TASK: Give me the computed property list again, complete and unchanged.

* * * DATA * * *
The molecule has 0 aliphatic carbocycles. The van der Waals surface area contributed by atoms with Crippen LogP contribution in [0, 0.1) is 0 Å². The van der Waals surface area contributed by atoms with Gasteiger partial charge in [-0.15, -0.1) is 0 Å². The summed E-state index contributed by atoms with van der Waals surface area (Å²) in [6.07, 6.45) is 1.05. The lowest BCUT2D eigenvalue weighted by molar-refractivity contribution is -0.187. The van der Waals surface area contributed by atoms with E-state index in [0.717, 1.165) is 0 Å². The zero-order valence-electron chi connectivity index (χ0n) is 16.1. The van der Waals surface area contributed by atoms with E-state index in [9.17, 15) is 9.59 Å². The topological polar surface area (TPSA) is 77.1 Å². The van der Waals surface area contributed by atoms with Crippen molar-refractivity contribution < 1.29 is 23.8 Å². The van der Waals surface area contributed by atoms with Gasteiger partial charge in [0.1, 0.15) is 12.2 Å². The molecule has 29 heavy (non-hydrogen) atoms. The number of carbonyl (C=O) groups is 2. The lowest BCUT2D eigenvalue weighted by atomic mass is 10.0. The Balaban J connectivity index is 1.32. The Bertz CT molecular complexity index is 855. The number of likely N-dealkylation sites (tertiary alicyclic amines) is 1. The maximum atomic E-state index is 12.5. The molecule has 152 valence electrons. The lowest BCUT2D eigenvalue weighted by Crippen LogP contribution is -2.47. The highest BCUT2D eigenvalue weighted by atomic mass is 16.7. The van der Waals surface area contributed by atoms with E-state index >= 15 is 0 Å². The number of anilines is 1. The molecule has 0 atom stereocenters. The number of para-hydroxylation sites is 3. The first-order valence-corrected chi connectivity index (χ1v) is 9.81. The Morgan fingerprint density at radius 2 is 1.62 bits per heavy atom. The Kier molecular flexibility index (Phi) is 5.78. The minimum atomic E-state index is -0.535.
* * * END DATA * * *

The molecule has 0 aliphatic carbocycles. The van der Waals surface area contributed by atoms with Crippen LogP contribution in [0, 0.1) is 0 Å². The van der Waals surface area contributed by atoms with Gasteiger partial charge in [-0.15, -0.1) is 0 Å². The summed E-state index contributed by atoms with van der Waals surface area (Å²) in [6.07, 6.45) is 1.05. The lowest BCUT2D eigenvalue weighted by molar-refractivity contribution is -0.187. The van der Waals surface area contributed by atoms with E-state index in [0.717, 1.165) is 0 Å². The zero-order valence-electron chi connectivity index (χ0n) is 16.1. The van der Waals surface area contributed by atoms with E-state index in [9.17, 15) is 9.59 Å². The topological polar surface area (TPSA) is 77.1 Å². The van der Waals surface area contributed by atoms with Crippen molar-refractivity contribution < 1.29 is 23.8 Å². The van der Waals surface area contributed by atoms with Gasteiger partial charge in [0.1, 0.15) is 12.2 Å². The molecule has 29 heavy (non-hydrogen) atoms. The number of carbonyl (C=O) groups is 2. The lowest BCUT2D eigenvalue weighted by atomic mass is 10.0. The Balaban J connectivity index is 1.32. The Bertz CT molecular complexity index is 855. The number of likely N-dealkylation sites (tertiary alicyclic amines) is 1. The maximum atomic E-state index is 12.5. The molecule has 152 valence electrons. The lowest BCUT2D eigenvalue weighted by Crippen LogP contribution is -2.47. The highest BCUT2D eigenvalue weighted by atomic mass is 16.7. The van der Waals surface area contributed by atoms with E-state index >= 15 is 0 Å². The number of anilines is 1. The molecule has 0 atom stereocenters. The number of para-hydroxylation sites is 3. The first-order valence-corrected chi connectivity index (χ1v) is 9.81. The Morgan fingerprint density at radius 2 is 1.62 bits per heavy atom. The Kier molecular flexibility index (Phi) is 5.78. The minimum atomic E-state index is -0.535.